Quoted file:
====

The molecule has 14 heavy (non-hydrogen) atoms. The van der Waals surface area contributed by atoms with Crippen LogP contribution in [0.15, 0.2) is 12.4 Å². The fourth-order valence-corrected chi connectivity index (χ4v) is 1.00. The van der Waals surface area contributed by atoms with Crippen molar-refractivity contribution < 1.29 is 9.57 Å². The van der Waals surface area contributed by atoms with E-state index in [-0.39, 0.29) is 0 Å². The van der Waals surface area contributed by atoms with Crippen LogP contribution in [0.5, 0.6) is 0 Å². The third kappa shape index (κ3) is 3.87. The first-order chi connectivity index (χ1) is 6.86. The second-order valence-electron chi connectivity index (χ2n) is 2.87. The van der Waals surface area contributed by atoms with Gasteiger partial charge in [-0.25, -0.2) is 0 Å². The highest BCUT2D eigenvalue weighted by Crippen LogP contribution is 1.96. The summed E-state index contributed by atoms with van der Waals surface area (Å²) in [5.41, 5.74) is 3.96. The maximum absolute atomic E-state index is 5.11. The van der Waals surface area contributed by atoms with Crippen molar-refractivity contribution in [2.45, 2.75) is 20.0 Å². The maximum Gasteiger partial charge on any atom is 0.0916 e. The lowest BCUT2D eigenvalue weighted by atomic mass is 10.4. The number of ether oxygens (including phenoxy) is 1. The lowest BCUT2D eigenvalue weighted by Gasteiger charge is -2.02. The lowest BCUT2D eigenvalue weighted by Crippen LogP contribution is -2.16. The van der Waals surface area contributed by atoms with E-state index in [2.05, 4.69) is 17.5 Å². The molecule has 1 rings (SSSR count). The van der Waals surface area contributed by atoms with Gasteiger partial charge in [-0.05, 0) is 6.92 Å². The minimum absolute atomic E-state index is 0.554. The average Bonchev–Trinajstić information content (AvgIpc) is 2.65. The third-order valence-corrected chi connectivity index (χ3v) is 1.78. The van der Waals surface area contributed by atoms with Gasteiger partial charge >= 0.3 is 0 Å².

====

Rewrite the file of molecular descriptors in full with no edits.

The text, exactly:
The molecule has 14 heavy (non-hydrogen) atoms. The van der Waals surface area contributed by atoms with Crippen LogP contribution in [0.15, 0.2) is 12.4 Å². The fourth-order valence-corrected chi connectivity index (χ4v) is 1.00. The van der Waals surface area contributed by atoms with Crippen molar-refractivity contribution < 1.29 is 9.57 Å². The van der Waals surface area contributed by atoms with E-state index in [-0.39, 0.29) is 0 Å². The van der Waals surface area contributed by atoms with Crippen LogP contribution in [0.5, 0.6) is 0 Å². The third kappa shape index (κ3) is 3.87. The first-order chi connectivity index (χ1) is 6.86. The second-order valence-electron chi connectivity index (χ2n) is 2.87. The van der Waals surface area contributed by atoms with Gasteiger partial charge in [-0.25, -0.2) is 0 Å². The highest BCUT2D eigenvalue weighted by Crippen LogP contribution is 1.96. The summed E-state index contributed by atoms with van der Waals surface area (Å²) in [5.41, 5.74) is 3.96. The maximum absolute atomic E-state index is 5.11. The van der Waals surface area contributed by atoms with Crippen molar-refractivity contribution in [2.45, 2.75) is 20.0 Å². The maximum Gasteiger partial charge on any atom is 0.0916 e. The lowest BCUT2D eigenvalue weighted by atomic mass is 10.4. The number of ether oxygens (including phenoxy) is 1. The lowest BCUT2D eigenvalue weighted by Gasteiger charge is -2.02. The lowest BCUT2D eigenvalue weighted by Crippen LogP contribution is -2.16. The van der Waals surface area contributed by atoms with E-state index in [2.05, 4.69) is 17.5 Å². The molecule has 1 rings (SSSR count). The van der Waals surface area contributed by atoms with Gasteiger partial charge in [-0.05, 0) is 6.92 Å². The minimum absolute atomic E-state index is 0.554. The average Bonchev–Trinajstić information content (AvgIpc) is 2.65. The third-order valence-corrected chi connectivity index (χ3v) is 1.78. The van der Waals surface area contributed by atoms with Gasteiger partial charge >= 0.3 is 0 Å².